Image by: JackF, ©2016 Getty Images

Ever watch a frog get boiled? Neither have I, but the story goes that if you put a live frog in boiling water, it jumps out. Now, if you put it in water at room temperature and turn up the heat, the frog boils to death. Well, that is how I feel about mail.

Business communications and commerce have been dependent, and still are, on the United States Postal Service (USPS), despite the rise of email, e-billing, and portals. In the face of declining mail volumes and increasing delivery points, the USPS does a remarkable job controlling expenses, but there is a cost. The cost is performance.


The consolidation of mail processing plants and fewer USPS employees have led to a decline in delivery performance. This decline in performance has a ripple effect beyond the inconvenience of late delivery. Recently, I received a statement for a lease payment, which took 12 days from the statement date until I received it. I also received a check, which took a week to get from Wisconsin to Connecticut. Hopefully, these are outliers, but I fear that this will happen more and more as the USPS struggles to contain costs.


When someone says, “The check is in the mail,” we roll our eyes, politely bite our tongue, and wait a little longer for the check to arrive. More and more, the reality is that this might actually be true. As postal delivery delays mount, more checks really will be “stuck” in the mail stream.

The hidden costs of delayed mail have tangible and intangible consequences: late payment penalties, unnecessary phone calls, extra follow-up communications, customer dissatisfaction, cash flow, etc.

The cash flow impact on delayed statements and checks depends on who you are. Whether you are the biller or the payee, when you manage cash, you need to be in control of the variables. Counting on the mail to be delivered in one to three days is critical. A reliable mechanism for delivering the message (whether it's statements, invoices, policies, etc.) or getting paid is critical for an efficient economy.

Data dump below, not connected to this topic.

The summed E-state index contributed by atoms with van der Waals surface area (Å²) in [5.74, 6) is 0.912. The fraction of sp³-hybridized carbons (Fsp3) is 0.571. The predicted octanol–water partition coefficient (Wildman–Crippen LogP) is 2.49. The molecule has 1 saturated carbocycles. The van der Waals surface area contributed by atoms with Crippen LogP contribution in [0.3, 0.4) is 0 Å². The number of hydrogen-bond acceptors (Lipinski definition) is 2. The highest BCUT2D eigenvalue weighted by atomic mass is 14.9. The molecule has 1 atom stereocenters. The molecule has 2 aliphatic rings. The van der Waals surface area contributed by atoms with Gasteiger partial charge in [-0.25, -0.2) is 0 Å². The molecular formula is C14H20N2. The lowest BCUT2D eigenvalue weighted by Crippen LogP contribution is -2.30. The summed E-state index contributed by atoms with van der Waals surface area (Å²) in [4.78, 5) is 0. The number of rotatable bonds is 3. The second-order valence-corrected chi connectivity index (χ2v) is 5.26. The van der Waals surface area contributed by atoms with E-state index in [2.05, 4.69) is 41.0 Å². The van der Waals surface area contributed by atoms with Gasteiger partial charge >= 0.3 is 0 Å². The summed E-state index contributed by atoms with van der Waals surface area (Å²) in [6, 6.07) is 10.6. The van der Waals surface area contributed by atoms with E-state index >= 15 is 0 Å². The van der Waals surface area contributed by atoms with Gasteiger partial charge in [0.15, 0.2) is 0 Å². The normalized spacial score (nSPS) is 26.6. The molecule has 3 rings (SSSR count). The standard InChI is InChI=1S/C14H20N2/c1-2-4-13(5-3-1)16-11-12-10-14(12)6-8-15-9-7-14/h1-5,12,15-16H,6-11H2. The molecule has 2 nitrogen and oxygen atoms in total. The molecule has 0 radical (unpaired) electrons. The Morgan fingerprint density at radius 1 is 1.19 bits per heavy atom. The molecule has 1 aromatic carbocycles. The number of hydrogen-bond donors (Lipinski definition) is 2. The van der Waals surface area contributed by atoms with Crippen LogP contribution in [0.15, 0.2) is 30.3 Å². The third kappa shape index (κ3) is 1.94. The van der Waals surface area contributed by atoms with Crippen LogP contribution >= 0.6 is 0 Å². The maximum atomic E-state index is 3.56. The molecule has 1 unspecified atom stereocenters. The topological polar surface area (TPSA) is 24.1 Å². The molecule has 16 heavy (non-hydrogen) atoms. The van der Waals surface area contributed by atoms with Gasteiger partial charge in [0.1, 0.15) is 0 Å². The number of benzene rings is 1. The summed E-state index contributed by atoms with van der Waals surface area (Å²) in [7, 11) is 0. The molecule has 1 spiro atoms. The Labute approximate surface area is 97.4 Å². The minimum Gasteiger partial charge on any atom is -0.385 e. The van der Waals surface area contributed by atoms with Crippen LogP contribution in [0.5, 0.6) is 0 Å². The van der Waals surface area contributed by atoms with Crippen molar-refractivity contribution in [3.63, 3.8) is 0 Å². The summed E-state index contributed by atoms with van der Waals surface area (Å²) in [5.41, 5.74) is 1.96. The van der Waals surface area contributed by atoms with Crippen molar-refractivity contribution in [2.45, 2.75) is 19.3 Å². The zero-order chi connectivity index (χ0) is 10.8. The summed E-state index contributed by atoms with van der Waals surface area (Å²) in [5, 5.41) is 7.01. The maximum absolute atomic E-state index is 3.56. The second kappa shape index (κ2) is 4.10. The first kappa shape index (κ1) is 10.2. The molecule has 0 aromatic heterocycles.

This is one reason I like e-delivery and e-billing for B2B and B2C consumer communications. E-delivery and e-billing are reliable, trackable, and actionable. Delivery takes place in a matter of hours, not days, non-deliverables are identified within hours, not weeks, and payments can be received efficiently and with lower processing costs. Businesses save money and provide a better customer communications product when they deliver mail electronically.

So please, Mr. Postman, let’s not slowly boil the frog. Stay relevant by delivering mail within your own delivery standards, or expect mail volume declines to accelerate as e-delivery and e-billing become more and more user-friendly and convenient.

Richard Rosen is the Chief Executive Officer of The RH Rosen Group. The RH Rosen Group works with clients to reduce costs and improve cash flow through paper reduction and process improvements. Contact him at RichR@RHRosenGroup.com.